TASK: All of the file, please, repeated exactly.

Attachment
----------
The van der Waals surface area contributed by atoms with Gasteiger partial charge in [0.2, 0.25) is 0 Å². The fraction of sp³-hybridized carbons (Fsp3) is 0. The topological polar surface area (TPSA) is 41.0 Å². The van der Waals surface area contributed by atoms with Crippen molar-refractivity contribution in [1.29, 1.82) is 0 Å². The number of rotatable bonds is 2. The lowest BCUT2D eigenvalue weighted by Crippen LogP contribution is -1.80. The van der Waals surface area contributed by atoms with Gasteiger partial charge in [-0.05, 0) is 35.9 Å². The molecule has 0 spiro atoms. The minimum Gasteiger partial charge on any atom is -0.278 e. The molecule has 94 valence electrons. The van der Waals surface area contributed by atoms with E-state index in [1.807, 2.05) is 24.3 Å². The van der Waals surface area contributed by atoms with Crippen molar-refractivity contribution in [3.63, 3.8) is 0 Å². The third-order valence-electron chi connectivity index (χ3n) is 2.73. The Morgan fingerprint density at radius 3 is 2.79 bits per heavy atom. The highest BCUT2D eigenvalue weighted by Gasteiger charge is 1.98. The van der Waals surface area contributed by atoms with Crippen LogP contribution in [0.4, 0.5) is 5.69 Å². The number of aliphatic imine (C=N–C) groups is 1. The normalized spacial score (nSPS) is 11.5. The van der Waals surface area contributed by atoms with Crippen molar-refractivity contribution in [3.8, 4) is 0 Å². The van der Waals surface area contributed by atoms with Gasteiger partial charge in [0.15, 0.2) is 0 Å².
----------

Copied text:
The van der Waals surface area contributed by atoms with Gasteiger partial charge in [0.2, 0.25) is 0 Å². The fraction of sp³-hybridized carbons (Fsp3) is 0. The topological polar surface area (TPSA) is 41.0 Å². The van der Waals surface area contributed by atoms with Crippen molar-refractivity contribution in [1.29, 1.82) is 0 Å². The number of rotatable bonds is 2. The lowest BCUT2D eigenvalue weighted by Crippen LogP contribution is -1.80. The van der Waals surface area contributed by atoms with Gasteiger partial charge in [-0.05, 0) is 35.9 Å². The molecule has 0 spiro atoms. The minimum Gasteiger partial charge on any atom is -0.278 e. The molecule has 94 valence electrons. The van der Waals surface area contributed by atoms with E-state index in [1.807, 2.05) is 24.3 Å². The van der Waals surface area contributed by atoms with Crippen molar-refractivity contribution in [3.63, 3.8) is 0 Å². The third-order valence-electron chi connectivity index (χ3n) is 2.73. The Morgan fingerprint density at radius 3 is 2.79 bits per heavy atom. The highest BCUT2D eigenvalue weighted by Gasteiger charge is 1.98. The van der Waals surface area contributed by atoms with Crippen LogP contribution in [0.4, 0.5) is 5.69 Å². The number of aliphatic imine (C=N–C) groups is 1. The normalized spacial score (nSPS) is 11.5. The van der Waals surface area contributed by atoms with Crippen molar-refractivity contribution in [3.8, 4) is 0 Å². The van der Waals surface area contributed by atoms with Gasteiger partial charge in [0.15, 0.2) is 0 Å².